What kind of work are we doing?

I’m currently contemplating the language of work, and whether it is in any way possible to decouple that from the concepts of capitalism. Work is intrinsic to capitalism, the whole system is built on the underpaid work and on the unpaid work that the poorest in society are obliged to do.

There are all kinds of things I do that involve effort, commitment and high standards that are not part of capitalism. I wonder how useful it is to tease these different kinds of work out from each other. I think it’s important to assert at the same time that there’s a great deal of unpaid work – domestic work and caring work especially, that are key to keeping capitalism grinding along. These unpaid forms of work are often undervalued in a system that only values people based on what they earn. Domestic work and care work are vital for the wellbeing of people, these aren’t just services provided to the economy.

Sometimes we talk about spiritual work. Anything that feels difficult and important, where we have to put in effort, it can be tempting to describe it in terms of work. We might put work into developing our skills, or into sustaining our relationships. We might work on creating community, and we might work on creating beauty. Work in the vegetable patch, or work on a blanket all have value in our lives, and some of these things will save us money even when they don’t get us paid.

I need to work on taking time off! What a splendid irony. And yet, with my brain infiltrated by capitalist concepts, putting that down is a job of itself. I note how we also use the language of work and jobs to express feelings about things we feel obliged to do but take no joy in. Perhaps that’s a key point for considering language use.

I’m going to have a play around with my own language use and see what happens. Perhaps I should think of some of this as investing in myself. There are places I can swap in words like development, creating, maybe even manifesting. I think it’s important territory to explore, because the words we use have such an impact on how we experience ourselves and the world. There would be a lot of perspective shifts happening between working on myself, and investing in myself and those terms suggest entirely different directions to move in.

About Nimue Brown

Druid, author, dreamer, folk enthusiast, parent, polyamourous animist, ant-fash, anti-capitalist, bisexual steampunk. Drinker of coffee, maker of puddings. Exploring life as a Pagan, seeking good and meaningful ways to be, struggling with mental health issues and worried about many things. View all posts by Nimue Brown

4 responses to “What kind of work are we doing?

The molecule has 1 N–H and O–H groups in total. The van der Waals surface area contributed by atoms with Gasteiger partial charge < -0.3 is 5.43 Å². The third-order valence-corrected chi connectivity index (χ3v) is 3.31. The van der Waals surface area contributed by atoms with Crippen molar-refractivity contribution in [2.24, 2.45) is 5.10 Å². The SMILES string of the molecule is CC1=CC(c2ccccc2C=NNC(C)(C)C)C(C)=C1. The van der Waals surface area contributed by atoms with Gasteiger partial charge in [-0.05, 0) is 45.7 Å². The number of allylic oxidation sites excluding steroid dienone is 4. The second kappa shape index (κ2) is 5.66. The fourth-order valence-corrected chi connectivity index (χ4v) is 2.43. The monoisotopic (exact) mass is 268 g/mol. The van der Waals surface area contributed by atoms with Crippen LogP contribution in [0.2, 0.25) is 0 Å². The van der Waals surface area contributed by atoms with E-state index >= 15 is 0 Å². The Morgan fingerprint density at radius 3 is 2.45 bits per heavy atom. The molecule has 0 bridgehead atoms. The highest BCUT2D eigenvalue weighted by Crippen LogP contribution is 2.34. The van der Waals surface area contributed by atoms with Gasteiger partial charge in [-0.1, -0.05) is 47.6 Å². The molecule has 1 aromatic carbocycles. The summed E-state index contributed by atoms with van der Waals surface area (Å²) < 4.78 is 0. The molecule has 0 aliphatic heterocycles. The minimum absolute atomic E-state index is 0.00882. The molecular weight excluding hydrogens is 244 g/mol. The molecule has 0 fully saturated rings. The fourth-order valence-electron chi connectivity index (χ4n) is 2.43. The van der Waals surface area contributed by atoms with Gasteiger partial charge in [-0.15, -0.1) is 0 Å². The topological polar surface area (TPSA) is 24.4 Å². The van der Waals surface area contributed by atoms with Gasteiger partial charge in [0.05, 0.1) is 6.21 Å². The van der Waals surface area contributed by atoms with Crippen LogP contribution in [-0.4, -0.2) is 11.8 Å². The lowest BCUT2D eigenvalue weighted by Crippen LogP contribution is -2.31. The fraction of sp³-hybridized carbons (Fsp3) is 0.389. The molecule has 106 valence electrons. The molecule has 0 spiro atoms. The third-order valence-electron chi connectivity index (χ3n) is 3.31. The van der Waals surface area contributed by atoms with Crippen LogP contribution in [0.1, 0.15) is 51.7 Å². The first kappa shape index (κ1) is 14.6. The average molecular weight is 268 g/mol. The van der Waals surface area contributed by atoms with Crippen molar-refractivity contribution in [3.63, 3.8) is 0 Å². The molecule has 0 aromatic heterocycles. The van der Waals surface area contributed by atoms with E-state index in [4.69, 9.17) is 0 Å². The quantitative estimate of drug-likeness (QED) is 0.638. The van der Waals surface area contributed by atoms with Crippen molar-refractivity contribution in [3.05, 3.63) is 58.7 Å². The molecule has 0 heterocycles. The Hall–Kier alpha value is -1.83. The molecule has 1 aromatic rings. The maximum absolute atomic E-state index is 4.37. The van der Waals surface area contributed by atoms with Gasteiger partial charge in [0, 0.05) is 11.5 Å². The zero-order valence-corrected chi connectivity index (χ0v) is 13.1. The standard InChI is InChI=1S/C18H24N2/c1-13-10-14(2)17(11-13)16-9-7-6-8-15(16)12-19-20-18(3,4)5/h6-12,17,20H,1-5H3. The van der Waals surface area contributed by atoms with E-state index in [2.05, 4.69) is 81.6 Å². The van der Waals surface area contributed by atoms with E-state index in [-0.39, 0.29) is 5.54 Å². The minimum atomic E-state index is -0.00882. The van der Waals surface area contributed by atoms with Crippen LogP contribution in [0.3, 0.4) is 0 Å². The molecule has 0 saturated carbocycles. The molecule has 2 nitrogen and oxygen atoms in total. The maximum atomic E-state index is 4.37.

• bish

    I’m hearing a stark differentiation here between work and task. Work is inherently hierarchical, and involves carrying out tasks either for reward or as part of a collaborative goal-based activity. Tasks, on the other hand, are the things that one needs to accomplish in order to live or in order to make ones living more pleasant. The two things are mingled in society, because being in a society means interacting with others and engaging in shared aspirations. Is it possible to live well outside of society? I have no desire to find out. Having achieved nirvana, I no longer get paid for the team based activities I still do, but I was a well-used cog in the machine for a long time, and that now allows me to seek tasks over work. Was my work more worthy than that of others? No, of course not, but it was reasonable well renumerated and I’m very glad of that. Makes the tasks a lot easier now. 😉

  • Mary Walker

    A few years ago I read an essay bu Dmitri Orlov where he declared that we all work. The problem is so much of the work we all do is not seen as work and not valued as work. Unless it can be transacted in some market for cash it isn’t considered real work. A woman can clean someone else’s house for cash and it is work but cleaning her own house isn’t because no cash is involved. Capitalism has robbed so much work of its recognition as work and devalued it. And so much else is devalued as not worth even a subsistence wage. Perhaps that needs to be reclaimed.

Leave a Reply

Fill in your details below or click an icon to log in:

WordPress.com Logo

You are commenting using your WordPress.com account. Log Out /  Change )

Twitter picture

You are commenting using your Twitter account. Log Out /  Change )

Facebook photo

You are commenting using your Facebook account. Log Out /  Change )

Connecting to %s

This site uses Akismet to reduce spam. Learn how your comment data is processed.

%d bloggers like this: